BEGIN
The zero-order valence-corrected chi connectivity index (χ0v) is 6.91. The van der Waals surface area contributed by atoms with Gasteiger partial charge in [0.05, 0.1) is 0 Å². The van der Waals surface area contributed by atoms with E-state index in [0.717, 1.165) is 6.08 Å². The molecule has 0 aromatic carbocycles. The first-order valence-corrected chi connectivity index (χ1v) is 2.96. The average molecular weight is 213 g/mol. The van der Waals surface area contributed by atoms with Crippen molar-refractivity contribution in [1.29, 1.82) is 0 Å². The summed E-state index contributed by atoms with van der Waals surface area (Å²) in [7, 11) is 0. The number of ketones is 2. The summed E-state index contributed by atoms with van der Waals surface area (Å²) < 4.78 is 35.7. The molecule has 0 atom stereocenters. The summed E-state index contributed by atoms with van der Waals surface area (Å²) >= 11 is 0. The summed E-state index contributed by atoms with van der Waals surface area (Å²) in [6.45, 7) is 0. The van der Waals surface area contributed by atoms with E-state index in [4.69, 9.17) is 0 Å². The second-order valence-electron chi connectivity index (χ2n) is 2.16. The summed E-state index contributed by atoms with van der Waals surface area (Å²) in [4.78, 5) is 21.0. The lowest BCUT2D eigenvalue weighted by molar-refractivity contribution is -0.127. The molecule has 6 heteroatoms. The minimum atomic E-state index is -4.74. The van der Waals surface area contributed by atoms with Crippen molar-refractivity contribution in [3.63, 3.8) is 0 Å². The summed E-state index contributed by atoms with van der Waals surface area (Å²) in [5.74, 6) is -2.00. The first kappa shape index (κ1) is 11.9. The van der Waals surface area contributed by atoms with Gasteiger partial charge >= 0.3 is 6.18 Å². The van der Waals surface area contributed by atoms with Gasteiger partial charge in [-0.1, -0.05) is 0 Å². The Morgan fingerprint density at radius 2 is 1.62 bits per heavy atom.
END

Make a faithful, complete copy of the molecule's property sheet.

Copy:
The zero-order valence-corrected chi connectivity index (χ0v) is 6.91. The van der Waals surface area contributed by atoms with Gasteiger partial charge in [0.05, 0.1) is 0 Å². The van der Waals surface area contributed by atoms with E-state index in [0.717, 1.165) is 6.08 Å². The molecule has 0 aromatic carbocycles. The first-order valence-corrected chi connectivity index (χ1v) is 2.96. The average molecular weight is 213 g/mol. The van der Waals surface area contributed by atoms with Crippen molar-refractivity contribution in [1.29, 1.82) is 0 Å². The summed E-state index contributed by atoms with van der Waals surface area (Å²) in [7, 11) is 0. The number of ketones is 2. The summed E-state index contributed by atoms with van der Waals surface area (Å²) < 4.78 is 35.7. The molecule has 0 atom stereocenters. The summed E-state index contributed by atoms with van der Waals surface area (Å²) >= 11 is 0. The summed E-state index contributed by atoms with van der Waals surface area (Å²) in [6.45, 7) is 0. The van der Waals surface area contributed by atoms with E-state index in [4.69, 9.17) is 0 Å². The second-order valence-electron chi connectivity index (χ2n) is 2.16. The summed E-state index contributed by atoms with van der Waals surface area (Å²) in [4.78, 5) is 21.0. The lowest BCUT2D eigenvalue weighted by molar-refractivity contribution is -0.127. The molecule has 6 heteroatoms. The minimum atomic E-state index is -4.74. The van der Waals surface area contributed by atoms with Crippen molar-refractivity contribution in [3.63, 3.8) is 0 Å². The summed E-state index contributed by atoms with van der Waals surface area (Å²) in [5.74, 6) is -2.00. The first kappa shape index (κ1) is 11.9. The van der Waals surface area contributed by atoms with Gasteiger partial charge >= 0.3 is 6.18 Å². The van der Waals surface area contributed by atoms with Gasteiger partial charge in [-0.1, -0.05) is 0 Å². The Morgan fingerprint density at radius 2 is 1.62 bits per heavy atom.